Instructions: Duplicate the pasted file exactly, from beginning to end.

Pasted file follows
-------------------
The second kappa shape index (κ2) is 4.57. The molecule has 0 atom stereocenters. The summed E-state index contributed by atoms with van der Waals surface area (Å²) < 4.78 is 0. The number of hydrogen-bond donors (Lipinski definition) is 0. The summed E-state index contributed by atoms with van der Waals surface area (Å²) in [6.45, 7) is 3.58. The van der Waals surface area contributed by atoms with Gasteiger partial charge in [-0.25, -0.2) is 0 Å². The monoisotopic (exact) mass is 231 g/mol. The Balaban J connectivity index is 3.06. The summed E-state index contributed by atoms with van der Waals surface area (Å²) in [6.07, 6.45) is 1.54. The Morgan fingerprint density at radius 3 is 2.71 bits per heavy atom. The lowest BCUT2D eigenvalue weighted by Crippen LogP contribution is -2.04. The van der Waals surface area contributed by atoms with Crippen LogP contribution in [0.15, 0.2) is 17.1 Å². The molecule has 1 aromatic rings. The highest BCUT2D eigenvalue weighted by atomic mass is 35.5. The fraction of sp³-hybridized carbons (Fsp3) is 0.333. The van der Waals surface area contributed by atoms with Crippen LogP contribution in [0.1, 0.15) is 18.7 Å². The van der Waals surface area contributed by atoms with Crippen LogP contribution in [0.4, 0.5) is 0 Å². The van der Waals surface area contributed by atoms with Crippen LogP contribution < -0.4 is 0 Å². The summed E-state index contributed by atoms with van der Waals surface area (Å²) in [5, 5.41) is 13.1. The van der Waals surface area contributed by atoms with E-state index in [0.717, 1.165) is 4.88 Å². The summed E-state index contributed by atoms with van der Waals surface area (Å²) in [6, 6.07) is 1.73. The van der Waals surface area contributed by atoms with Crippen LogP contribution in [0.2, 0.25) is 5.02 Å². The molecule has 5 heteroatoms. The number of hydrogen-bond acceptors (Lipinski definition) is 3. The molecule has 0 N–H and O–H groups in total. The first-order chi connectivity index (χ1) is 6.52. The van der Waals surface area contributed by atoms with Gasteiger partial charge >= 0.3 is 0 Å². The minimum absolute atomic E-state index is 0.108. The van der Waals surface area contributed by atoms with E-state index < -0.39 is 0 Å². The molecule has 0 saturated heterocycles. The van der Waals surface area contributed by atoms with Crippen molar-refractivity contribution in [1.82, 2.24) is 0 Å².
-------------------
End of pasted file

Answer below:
The second kappa shape index (κ2) is 4.57. The molecule has 0 atom stereocenters. The summed E-state index contributed by atoms with van der Waals surface area (Å²) < 4.78 is 0. The number of hydrogen-bond donors (Lipinski definition) is 0. The summed E-state index contributed by atoms with van der Waals surface area (Å²) in [6.45, 7) is 3.58. The van der Waals surface area contributed by atoms with Gasteiger partial charge in [-0.25, -0.2) is 0 Å². The monoisotopic (exact) mass is 231 g/mol. The Balaban J connectivity index is 3.06. The summed E-state index contributed by atoms with van der Waals surface area (Å²) in [6.07, 6.45) is 1.54. The Morgan fingerprint density at radius 3 is 2.71 bits per heavy atom. The lowest BCUT2D eigenvalue weighted by Crippen LogP contribution is -2.04. The van der Waals surface area contributed by atoms with Crippen LogP contribution in [0.15, 0.2) is 17.1 Å². The molecule has 1 aromatic rings. The highest BCUT2D eigenvalue weighted by atomic mass is 35.5. The fraction of sp³-hybridized carbons (Fsp3) is 0.333. The van der Waals surface area contributed by atoms with Crippen LogP contribution in [0.1, 0.15) is 18.7 Å². The van der Waals surface area contributed by atoms with Crippen LogP contribution in [0.4, 0.5) is 0 Å². The van der Waals surface area contributed by atoms with Crippen LogP contribution < -0.4 is 0 Å². The summed E-state index contributed by atoms with van der Waals surface area (Å²) in [5, 5.41) is 13.1. The van der Waals surface area contributed by atoms with E-state index in [0.717, 1.165) is 4.88 Å². The summed E-state index contributed by atoms with van der Waals surface area (Å²) in [6, 6.07) is 1.73. The van der Waals surface area contributed by atoms with Crippen LogP contribution in [0.2, 0.25) is 5.02 Å². The molecule has 5 heteroatoms. The number of hydrogen-bond acceptors (Lipinski definition) is 3. The molecule has 0 N–H and O–H groups in total. The first-order chi connectivity index (χ1) is 6.52. The van der Waals surface area contributed by atoms with Gasteiger partial charge >= 0.3 is 0 Å². The minimum absolute atomic E-state index is 0.108. The van der Waals surface area contributed by atoms with E-state index < -0.39 is 0 Å². The molecule has 0 saturated heterocycles. The van der Waals surface area contributed by atoms with Crippen molar-refractivity contribution in [1.82, 2.24) is 0 Å².